Commercial genetic tests, which can verify risks of cancer risks to paternity, have become commonplace in the Western societies. Yet these tests provide little information and raise a lot more questions, says Bryn Williams-Jones, a professor at the Université de Montréal Department of Social and Preventive Medicine and director of bioethics programs.
“For $200 to $300, a private company can provide consumers with a genetic profile or a risk assessment for any given disease,” explains Williams-Jones.
“At that price, a person might as well consult their horoscope.”
Although billions of dollars have been invested in human genetics in the last three decades, very few genetic diseases can be identified from a simple organic sample (inner cheek cells, a hair, a drop of blood, etc). Genes that cause breast and ovary cancers, Huntington disease, tyrosinemia, family cholesterol and other diseases can be identified after a chromosomal analysis. “But for cardiovascular disease and the majority of cancers, the information taken from our cells is insufficient,” cautions Williams-Jones.
Williams-Jones has labeled some genetic testing companies as recreational genomics: “One company offers to evaluate the potential risk of 20 or so hereditary diseases. This is completely unreasonable. Given what some people may do with this information, I find these tests a great concern.”
In the 1970s, the BRCA-1 and BRCA-2 genes were discovered, which helped reliably predict the odds of suffering from cancer for people at risk. The company that owns the rights to the discovery, Myriad Genetics, owned the patent on those tests and could have forced hospitals or diagnostic centers to pay royalties.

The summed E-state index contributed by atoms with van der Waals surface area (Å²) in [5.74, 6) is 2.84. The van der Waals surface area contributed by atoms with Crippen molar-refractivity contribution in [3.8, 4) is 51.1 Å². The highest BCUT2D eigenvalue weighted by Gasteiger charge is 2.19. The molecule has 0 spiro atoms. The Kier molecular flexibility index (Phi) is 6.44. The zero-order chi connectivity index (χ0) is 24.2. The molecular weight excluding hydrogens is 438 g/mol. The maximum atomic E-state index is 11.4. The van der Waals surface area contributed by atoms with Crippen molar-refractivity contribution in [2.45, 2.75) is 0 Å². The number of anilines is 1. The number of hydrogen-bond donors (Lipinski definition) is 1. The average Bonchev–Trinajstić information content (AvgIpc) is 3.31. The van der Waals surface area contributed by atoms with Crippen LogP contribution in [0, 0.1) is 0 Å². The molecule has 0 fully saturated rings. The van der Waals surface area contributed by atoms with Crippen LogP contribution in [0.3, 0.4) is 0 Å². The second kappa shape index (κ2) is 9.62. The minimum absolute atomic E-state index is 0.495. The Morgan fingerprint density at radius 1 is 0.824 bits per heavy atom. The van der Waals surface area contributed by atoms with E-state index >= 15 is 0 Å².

But that’s not how it happened. “In Canada, these tests are done without paying royalties. And the company never dared attack the Canadian government for doing so,” says Williams-Jones.
It was society’s first victory in the commercial war on the genetics market, Williams-Jones explains, and insurance companies have since expressed little interest in the industry. “It’s not sufficiently reliable,” he says.
Still, the industry is making serious inroads with paternity testing. According to Williams-Jones up to 15 percent of people have doubts about the identity of their father. Paternity tests are 99.9 percent reliable and available everywhere from the Internet to the corner pharmacy.
Another ethical problem is the identification of sperm donors. Some 30 years after the birth of Louise Brown, the first test-tube baby, many people are asking to ID the donor of their biological fathers. In the first fertility clinics, donors had to remain anonymous. But in 2007, in Britain, the right to know one’s biological father surpassed the right of the donor’s anonymity. The result is that sperm donations are freefalling.
Professor William-Jones, who was recruited to the Université de Montréal in 2005, says he will continue to examine new bioethical frontiers as they emerge. “I collaborate with humanists, social scientists and applied scientists in order to deconstruct the complexity of new technologies and analyze the embedded ethical, social, and political values,” he says.
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